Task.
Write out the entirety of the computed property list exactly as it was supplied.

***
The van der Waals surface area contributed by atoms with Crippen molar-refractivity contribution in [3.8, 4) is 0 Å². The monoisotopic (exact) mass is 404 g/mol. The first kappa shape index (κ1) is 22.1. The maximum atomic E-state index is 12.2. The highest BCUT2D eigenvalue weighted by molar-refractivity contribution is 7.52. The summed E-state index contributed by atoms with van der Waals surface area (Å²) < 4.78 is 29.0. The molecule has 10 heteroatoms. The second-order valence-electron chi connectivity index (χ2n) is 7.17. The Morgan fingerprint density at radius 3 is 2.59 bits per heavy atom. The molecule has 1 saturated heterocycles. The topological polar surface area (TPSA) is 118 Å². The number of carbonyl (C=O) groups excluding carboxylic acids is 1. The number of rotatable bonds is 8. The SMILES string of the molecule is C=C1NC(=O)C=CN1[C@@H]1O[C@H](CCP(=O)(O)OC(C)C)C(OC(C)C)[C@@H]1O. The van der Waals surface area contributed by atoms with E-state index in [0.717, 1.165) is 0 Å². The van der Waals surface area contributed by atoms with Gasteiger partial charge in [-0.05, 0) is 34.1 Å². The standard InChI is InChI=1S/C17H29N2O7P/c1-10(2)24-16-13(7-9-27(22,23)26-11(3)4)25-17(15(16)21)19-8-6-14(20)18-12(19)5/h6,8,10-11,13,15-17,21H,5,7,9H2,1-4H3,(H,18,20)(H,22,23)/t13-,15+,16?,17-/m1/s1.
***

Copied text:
The van der Waals surface area contributed by atoms with Crippen molar-refractivity contribution in [3.8, 4) is 0 Å². The monoisotopic (exact) mass is 404 g/mol. The first kappa shape index (κ1) is 22.1. The maximum atomic E-state index is 12.2. The highest BCUT2D eigenvalue weighted by molar-refractivity contribution is 7.52. The summed E-state index contributed by atoms with van der Waals surface area (Å²) < 4.78 is 29.0. The molecule has 10 heteroatoms. The second-order valence-electron chi connectivity index (χ2n) is 7.17. The Morgan fingerprint density at radius 3 is 2.59 bits per heavy atom. The molecule has 1 saturated heterocycles. The topological polar surface area (TPSA) is 118 Å². The number of carbonyl (C=O) groups excluding carboxylic acids is 1. The number of rotatable bonds is 8. The SMILES string of the molecule is C=C1NC(=O)C=CN1[C@@H]1O[C@H](CCP(=O)(O)OC(C)C)C(OC(C)C)[C@@H]1O. The van der Waals surface area contributed by atoms with E-state index in [0.717, 1.165) is 0 Å². The van der Waals surface area contributed by atoms with Gasteiger partial charge in [-0.05, 0) is 34.1 Å². The standard InChI is InChI=1S/C17H29N2O7P/c1-10(2)24-16-13(7-9-27(22,23)26-11(3)4)25-17(15(16)21)19-8-6-14(20)18-12(19)5/h6,8,10-11,13,15-17,21H,5,7,9H2,1-4H3,(H,18,20)(H,22,23)/t13-,15+,16?,17-/m1/s1.